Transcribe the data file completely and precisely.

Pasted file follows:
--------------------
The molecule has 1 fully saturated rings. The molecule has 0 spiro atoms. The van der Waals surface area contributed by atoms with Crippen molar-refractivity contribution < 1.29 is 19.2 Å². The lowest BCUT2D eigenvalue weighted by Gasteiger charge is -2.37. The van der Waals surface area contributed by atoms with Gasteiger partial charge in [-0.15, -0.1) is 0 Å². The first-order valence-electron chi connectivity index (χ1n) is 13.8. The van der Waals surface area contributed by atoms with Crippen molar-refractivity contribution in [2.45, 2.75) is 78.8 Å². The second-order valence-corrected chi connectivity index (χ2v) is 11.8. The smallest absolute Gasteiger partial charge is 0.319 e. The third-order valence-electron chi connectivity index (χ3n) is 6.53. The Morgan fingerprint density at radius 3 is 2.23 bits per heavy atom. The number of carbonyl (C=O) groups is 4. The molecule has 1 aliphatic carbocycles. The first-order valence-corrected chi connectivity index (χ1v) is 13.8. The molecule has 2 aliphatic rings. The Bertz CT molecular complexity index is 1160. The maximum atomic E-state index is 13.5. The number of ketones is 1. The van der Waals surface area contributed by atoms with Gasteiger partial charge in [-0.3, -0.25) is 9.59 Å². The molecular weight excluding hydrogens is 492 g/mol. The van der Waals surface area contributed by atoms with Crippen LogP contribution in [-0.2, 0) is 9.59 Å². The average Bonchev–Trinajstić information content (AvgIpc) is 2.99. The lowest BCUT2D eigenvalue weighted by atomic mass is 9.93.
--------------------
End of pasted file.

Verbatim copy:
The molecule has 1 fully saturated rings. The molecule has 0 spiro atoms. The van der Waals surface area contributed by atoms with Crippen molar-refractivity contribution < 1.29 is 19.2 Å². The lowest BCUT2D eigenvalue weighted by Gasteiger charge is -2.37. The van der Waals surface area contributed by atoms with Gasteiger partial charge in [-0.15, -0.1) is 0 Å². The first-order valence-electron chi connectivity index (χ1n) is 13.8. The van der Waals surface area contributed by atoms with Crippen molar-refractivity contribution in [2.45, 2.75) is 78.8 Å². The second-order valence-corrected chi connectivity index (χ2v) is 11.8. The smallest absolute Gasteiger partial charge is 0.319 e. The third-order valence-electron chi connectivity index (χ3n) is 6.53. The Morgan fingerprint density at radius 3 is 2.23 bits per heavy atom. The number of carbonyl (C=O) groups is 4. The molecule has 1 aliphatic carbocycles. The first-order valence-corrected chi connectivity index (χ1v) is 13.8. The molecule has 2 aliphatic rings. The Bertz CT molecular complexity index is 1160. The maximum atomic E-state index is 13.5. The number of ketones is 1. The van der Waals surface area contributed by atoms with Gasteiger partial charge in [-0.3, -0.25) is 9.59 Å². The molecular weight excluding hydrogens is 492 g/mol. The van der Waals surface area contributed by atoms with Crippen LogP contribution in [-0.2, 0) is 9.59 Å². The average Bonchev–Trinajstić information content (AvgIpc) is 2.99. The lowest BCUT2D eigenvalue weighted by atomic mass is 9.93.